Source: The Conversation (Au and NZ) – By Susan Gair, Adjunct Associate Professor, College of Arts, Society & Education, James Cook University
Youth crime in Australia has been the subject of sensationalist media coverage and growing community concern, particularly in north Queensland.
We wanted to understand the experiences of young people in north Queensland who were involved in the juvenile justice system, or at imminent risk of becoming so, through their own eyes, and use the findings to improve local services.
We worked with a partner organisation that runs an after-hours diversionary service for young people 10-17 years old. This service supports those who are engaged in crime or are at high risk of doing so, by engaging them in activities such as educational sessions, sports, arts and craft, and outings to the park.
We found young people using this service often felt under heavy surveillance in public spaces, felt excluded from the community, and felt physically, emotionally and culturally unsafe on public streets.
These young people wanted to feel safe and included in the community, but often felt the opposite.
Diversion is better than harsher punishment
Evidence in countries including Australia, New Zealand and Canada has linked youth crime to troubled home environments, trauma, poverty, violence and disrupted education. But such young offenders also often experience marginalisation, over-surveillance, structural bias and racism.
In Australia, Aboriginal and Torres Strait Islander children are over-represented in child protection services, and there’s a damaging drift from child protection and out-of-home care into youth justice services.
Frustrated and fearful communities have often called for stronger punitive measures to deal with youth crime, but these are unhelpful in the longer term. Harsher punishment doesn’t divert young people away from offending. Rather, it tends to lead to a pattern of reoffending (called recidivism).
Evidence suggests approaches that divert young people away from entering the justice system, and reengage and reintegrate offenders into the community, have greater success in reducing youth crime.
What we studied
We undertook three studies. First, we reviewed relevant national and international publications and reports that looked at perceptions of at risk children and youth about social services provided to them.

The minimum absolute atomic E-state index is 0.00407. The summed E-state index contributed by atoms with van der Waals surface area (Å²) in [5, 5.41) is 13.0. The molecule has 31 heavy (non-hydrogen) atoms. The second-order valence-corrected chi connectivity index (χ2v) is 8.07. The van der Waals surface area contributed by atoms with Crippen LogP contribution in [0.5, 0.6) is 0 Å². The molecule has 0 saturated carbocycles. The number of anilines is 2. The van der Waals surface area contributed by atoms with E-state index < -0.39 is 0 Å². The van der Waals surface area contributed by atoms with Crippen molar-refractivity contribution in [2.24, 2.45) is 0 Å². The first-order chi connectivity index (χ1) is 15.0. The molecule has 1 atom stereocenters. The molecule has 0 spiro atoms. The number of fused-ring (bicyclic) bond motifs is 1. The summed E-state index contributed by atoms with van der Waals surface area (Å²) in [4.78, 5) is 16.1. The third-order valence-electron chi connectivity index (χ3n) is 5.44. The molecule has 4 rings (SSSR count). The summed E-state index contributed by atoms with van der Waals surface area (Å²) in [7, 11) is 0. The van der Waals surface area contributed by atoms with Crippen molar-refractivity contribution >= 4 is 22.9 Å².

Next, we undertook a “photovoice” project, in which young people took photos that conveyed how they felt about culture, community and the services they accessed.
The Victorian Koori Youth Council’s Report Ngaga-Dji in 2018 identified that children’s voices can be the missing piece in meeting the needs of young people in the juvenile justice system.
In our third study, we gave young people the role of peer researchers, working with staff from the partner service and university researchers to document their own and their friends’ experiences of using the local diversionary service and broader youth services.
The service aims to build young people’s capacities. It helps support relationships between the young people and their families/carers, providing meals and overnight accommodation when they are in crisis.
The service also encourages them to resume their schooling, helps them feel included, supported, accepted, to have their say, and make positive choices about their lives. It encourages young people to come to the diversionary service in the evening instead of roaming the streets.
What young people at risk of offending told us
One young person involved in the photography project said:
Us kids can’t go to shopping centres without, you know, police coming.
Another young person added:
They are too racist against the Black people.
Others wanted to feel included:
The community is not private; a community is for everyone.
Pointing to fears about being unsafe on the streets, one young person said the diversionary service staff “keep us safe from vigilantes”.
Media reports suggest there’s been growing vigilante behaviour in north Queensland. In one example, a vigilante group put up flyers in Mackay in May this year announcing plans to enforce their own 10pm curfew for children “due to the large number of unpunished break-ins and car thefts”.
Fearing similar vigilantes, one participant in our study said:
They tried to throw me in a car but I ran away.
Young people told us the diversionary service provided a safe, supportive space. Specifically talking about the staff, the young people recognised “how they support you” to “control [your] anger” and taught them to respect culture, themselves and others.
Another said that “no-one can grab us off the streets” at the diversionary service.
Pointing to life circumstances sometimes overwhelming them, one young person added:
you can’t always keep the grief to yourself, you can talk to an adult.
These findings provide a unique view of youth offending through the eyes of young people, which can contribute to improving services that divert young people away from crime and can help to connect alienated young people with the community.
We acknowledge the vital work of the partner organisation and thank the staff and young people who participated in the research, including key partner researchers Nikkola Savuro and Sara O’Reilly.
Susan Gair is an Adjunct Associate Professor at James Cook University. Nothing to Disclose
Ines Zuchowski does not work for, consult, own shares in or receive funding from any company or organisation that would benefit from this article, and has disclosed no relevant affiliations beyond their academic appointment.
– ref. ‘We can’t go shopping without police coming’: north Queensland’s at-risk youth feel excluded and heavily surveilled – https://theconversation.com/we-cant-go-shopping-without-police-coming-north-queenslands-at-risk-youth-feel-excluded-and-heavily-surveilled-211885